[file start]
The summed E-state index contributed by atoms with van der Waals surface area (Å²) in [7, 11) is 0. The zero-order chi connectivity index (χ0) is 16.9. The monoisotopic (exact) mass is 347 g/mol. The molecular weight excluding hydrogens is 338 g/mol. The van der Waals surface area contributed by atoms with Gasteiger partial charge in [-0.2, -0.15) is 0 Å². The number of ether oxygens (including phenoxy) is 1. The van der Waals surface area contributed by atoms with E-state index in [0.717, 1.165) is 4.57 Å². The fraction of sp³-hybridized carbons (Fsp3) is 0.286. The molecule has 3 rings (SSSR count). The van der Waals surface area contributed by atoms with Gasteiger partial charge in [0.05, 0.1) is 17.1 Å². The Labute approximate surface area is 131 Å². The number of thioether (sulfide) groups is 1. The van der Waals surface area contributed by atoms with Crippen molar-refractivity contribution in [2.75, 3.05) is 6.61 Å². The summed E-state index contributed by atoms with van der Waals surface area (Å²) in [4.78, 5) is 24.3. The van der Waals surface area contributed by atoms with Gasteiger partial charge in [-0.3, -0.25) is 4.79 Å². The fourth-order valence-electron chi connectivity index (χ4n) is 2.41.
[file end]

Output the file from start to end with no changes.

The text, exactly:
The summed E-state index contributed by atoms with van der Waals surface area (Å²) in [7, 11) is 0. The zero-order chi connectivity index (χ0) is 16.9. The monoisotopic (exact) mass is 347 g/mol. The molecular weight excluding hydrogens is 338 g/mol. The van der Waals surface area contributed by atoms with Gasteiger partial charge in [-0.2, -0.15) is 0 Å². The number of ether oxygens (including phenoxy) is 1. The van der Waals surface area contributed by atoms with E-state index in [0.717, 1.165) is 4.57 Å². The fraction of sp³-hybridized carbons (Fsp3) is 0.286. The molecule has 3 rings (SSSR count). The van der Waals surface area contributed by atoms with Gasteiger partial charge in [0.05, 0.1) is 17.1 Å². The Labute approximate surface area is 131 Å². The number of thioether (sulfide) groups is 1. The van der Waals surface area contributed by atoms with Crippen molar-refractivity contribution in [2.75, 3.05) is 6.61 Å². The summed E-state index contributed by atoms with van der Waals surface area (Å²) in [4.78, 5) is 24.3. The van der Waals surface area contributed by atoms with Gasteiger partial charge in [-0.3, -0.25) is 4.79 Å². The fourth-order valence-electron chi connectivity index (χ4n) is 2.41.